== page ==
al gore came to town
October 5, 2000 6:30 PM   Subscribe

al gore came to town today and spoke on the plaza beneath my office window. unfortunately i wasn't able to hear much of what he said, since the secret service wouln't let us onto the lobby level. and you actually needed tickets to get onto the plaza. (here in conservative west michigan, where they were lucky anybody showed up at all!) those of us in the building had to settle for shooting a few pictures out the window. pretty much sucked.
posted by quonsar (7 comments total)
BZZZZT! No self-blogging, please. Try again.
posted by solistrato at 7:30 PM on October 5, 2000

Those are great photos -- there's nothing worse than giant solid color abstract metal sculptures in urban settings.
posted by rcade at 9:49 PM on October 5, 2000

Hey, quonsar, thanks for self blogging. Really. Seems to me that since this is relevant to an ongoing topic, and certainly a unique perspective on same, then certain rules can be bent a bit. This is a forum, after all, not a religion.
posted by Optamystic at 2:40 AM on October 6, 2000

While the giant solid-color abstract metal scuplture may not be the prettiest thing in the world, it certainly beats, say, a parking lot. Or a Wal-Mart. Or a CostCo. Besides, are you saying that giant solid-color abstract metal sculptures would look better in suburban settings?

Speaking of urban art, the coolest I've seen is in Kansas City: at the local art museum there's a big lawn on either side of the building, so the artist they hired to add some sculptures pictured the museum as the net on a giant badminton court and put randomly place huge shuttlecocks around the lawn. Lots of people in KC hate it, but I think it's great. Check it out here or here. Apparently, the museum's site is down.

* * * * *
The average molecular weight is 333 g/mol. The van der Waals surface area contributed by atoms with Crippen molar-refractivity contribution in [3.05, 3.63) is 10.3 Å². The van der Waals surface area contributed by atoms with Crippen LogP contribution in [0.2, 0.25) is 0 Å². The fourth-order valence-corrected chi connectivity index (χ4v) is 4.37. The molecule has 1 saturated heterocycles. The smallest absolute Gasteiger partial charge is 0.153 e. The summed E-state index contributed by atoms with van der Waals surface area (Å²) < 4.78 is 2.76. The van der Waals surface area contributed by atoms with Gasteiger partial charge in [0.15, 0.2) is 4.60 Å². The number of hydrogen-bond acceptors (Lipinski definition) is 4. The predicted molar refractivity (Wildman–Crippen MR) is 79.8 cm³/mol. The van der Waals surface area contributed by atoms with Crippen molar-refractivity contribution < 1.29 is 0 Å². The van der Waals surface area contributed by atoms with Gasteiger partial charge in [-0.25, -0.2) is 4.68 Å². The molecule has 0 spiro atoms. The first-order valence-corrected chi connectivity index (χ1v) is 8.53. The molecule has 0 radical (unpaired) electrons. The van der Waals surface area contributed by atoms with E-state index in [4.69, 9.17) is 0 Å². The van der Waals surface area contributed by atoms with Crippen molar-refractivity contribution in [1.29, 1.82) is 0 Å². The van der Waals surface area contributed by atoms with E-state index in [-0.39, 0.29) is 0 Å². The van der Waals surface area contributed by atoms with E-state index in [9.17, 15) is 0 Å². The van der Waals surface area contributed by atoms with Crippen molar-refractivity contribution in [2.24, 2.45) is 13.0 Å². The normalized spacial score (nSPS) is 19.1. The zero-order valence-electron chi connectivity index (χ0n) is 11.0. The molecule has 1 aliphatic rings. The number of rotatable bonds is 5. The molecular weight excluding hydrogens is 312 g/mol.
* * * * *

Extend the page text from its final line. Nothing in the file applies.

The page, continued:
posted by daveadams at 6:54 AM on October 6, 2000

"placed" that is.
posted by daveadams at 6:55 AM on October 6, 2000

Personally, I think the choice between a parking lot and a giant solid color abstract metal structure is too close to call. Fort Worth has a few of those ugly rusting hulks, too, and I think they cross the fine line between clever and stupid.
posted by rcade at 9:23 AM on October 6, 2000

since the sculpture seems to have taken center in the discussion, some history: when the building was planned in the late 60's, there was to be a huge fountain on the plaza. a local 'patron of the arts' (translation: rich housewife without enough to do) rallied enough support that the city decided to commission the Calder sculpture instead. problem is, it was too expensive. to make up the difference, they altered the inside of the building plan - originally escalators would bring people from the lower level to the plaza level, into a large, open to below "landing zone" where they could catch elevators to upper floors. they eliminated the escalators and open design, opting instead for a single, low capacity hydraulic (slow) elevator to move people to the plaza level. result: people must take two elevators to get anywhere, and the plaza level is just one big empty wasted space where you catch the elevators that go where you need to be. the sculpture meanwhile, has become the city's logo, appearing on all correspondence and on every street sign. they do take care of it at least - it gets painted annually just before the big arts festival each june. the red paint is a unique shade specified by Calder that must be specially ordered and produced. we also have some other examples of this sort, a "DiSuvero" sculpture, which is basically a lopsided 40-50 foot steel tripod from which is suspended a tire from an earthmover - i kid you not - the worlds most expensive tire swing. they are always chasing people off it because it is also a huge liability...
posted by quonsar at 12:13 PM on October 6, 2000

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